The TNM classification is not specific for head and neck skin cancer and makes no allowance for disease extent. Studies have shown that the relative number of metastatic-to-examined lymph nodes, termed the Nodal ratio, is a reliable independent prognosticator in several types of cancer. The study was designed as a retrospective analysis in a university affiliated tertiary care center setting. The files of all patients (n = 71) with cutaneous head and neck squamous cell carcinoma and regional lymph node metastasis who attended a tertiary medical center between 1990 and 2008 were reviewed for clinical variables and outcome, and Nodal ratio was calculated. Data were analyzed for impact on survival. On multivariate analysis Nodal ratio and age were found to be significant predictors of overall survival. The N-ratio was the only significant predictor of disease-specific survival. Age, type of treatment (selective/modified neck dissection), pathologic N stage, and radiotherapy had no effect. The Nodal ratio is a potentially valuable prognostic index in cutaneous squamous cell carcinoma. The minimal number of nodes that need to be excised has to be determined.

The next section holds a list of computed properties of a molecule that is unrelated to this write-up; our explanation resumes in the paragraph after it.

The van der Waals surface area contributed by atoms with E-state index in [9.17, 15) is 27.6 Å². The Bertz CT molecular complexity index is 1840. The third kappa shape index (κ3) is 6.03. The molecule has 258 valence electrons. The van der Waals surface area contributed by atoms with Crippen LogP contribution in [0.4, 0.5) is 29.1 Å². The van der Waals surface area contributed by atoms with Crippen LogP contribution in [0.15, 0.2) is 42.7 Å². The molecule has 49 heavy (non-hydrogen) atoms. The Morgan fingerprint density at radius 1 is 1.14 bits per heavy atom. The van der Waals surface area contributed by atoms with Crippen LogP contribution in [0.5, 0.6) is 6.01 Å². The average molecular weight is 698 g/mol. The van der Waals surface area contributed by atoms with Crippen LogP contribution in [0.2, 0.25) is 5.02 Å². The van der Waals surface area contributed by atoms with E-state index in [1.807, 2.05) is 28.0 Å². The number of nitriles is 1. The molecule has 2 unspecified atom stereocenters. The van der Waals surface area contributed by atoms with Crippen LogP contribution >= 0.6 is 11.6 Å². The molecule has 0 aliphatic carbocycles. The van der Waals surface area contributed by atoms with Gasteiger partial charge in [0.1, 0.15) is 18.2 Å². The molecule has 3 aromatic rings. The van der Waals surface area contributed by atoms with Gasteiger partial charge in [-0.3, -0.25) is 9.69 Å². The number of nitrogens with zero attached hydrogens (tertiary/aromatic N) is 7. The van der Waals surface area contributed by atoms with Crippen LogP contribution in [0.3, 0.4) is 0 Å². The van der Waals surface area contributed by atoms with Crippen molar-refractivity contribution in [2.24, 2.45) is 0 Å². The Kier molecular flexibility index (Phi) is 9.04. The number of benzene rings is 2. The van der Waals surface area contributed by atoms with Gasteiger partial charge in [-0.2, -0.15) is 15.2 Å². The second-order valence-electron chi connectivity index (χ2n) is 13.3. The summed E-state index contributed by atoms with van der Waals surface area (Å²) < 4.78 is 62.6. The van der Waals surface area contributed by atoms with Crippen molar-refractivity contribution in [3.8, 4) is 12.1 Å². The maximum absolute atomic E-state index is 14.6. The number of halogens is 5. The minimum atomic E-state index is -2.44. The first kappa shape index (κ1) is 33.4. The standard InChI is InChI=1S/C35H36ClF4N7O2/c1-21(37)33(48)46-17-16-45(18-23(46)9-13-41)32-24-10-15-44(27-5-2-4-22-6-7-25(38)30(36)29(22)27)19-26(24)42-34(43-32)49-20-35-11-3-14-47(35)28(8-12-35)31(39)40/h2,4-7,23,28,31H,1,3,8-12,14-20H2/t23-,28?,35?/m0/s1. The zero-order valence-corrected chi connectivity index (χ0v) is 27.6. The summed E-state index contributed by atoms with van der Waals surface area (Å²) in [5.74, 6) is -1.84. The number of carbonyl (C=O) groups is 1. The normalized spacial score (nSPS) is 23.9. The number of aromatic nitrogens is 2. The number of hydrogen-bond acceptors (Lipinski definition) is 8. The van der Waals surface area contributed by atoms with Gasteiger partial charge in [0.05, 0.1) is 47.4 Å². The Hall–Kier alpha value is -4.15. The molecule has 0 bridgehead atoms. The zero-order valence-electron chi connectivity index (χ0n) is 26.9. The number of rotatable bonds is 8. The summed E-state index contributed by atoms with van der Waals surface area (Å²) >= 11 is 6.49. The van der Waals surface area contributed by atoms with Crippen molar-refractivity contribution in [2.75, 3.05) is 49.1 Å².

- Cutaneous squamous cell carcinoma
- Lymph node metastasis
- Nodal ratio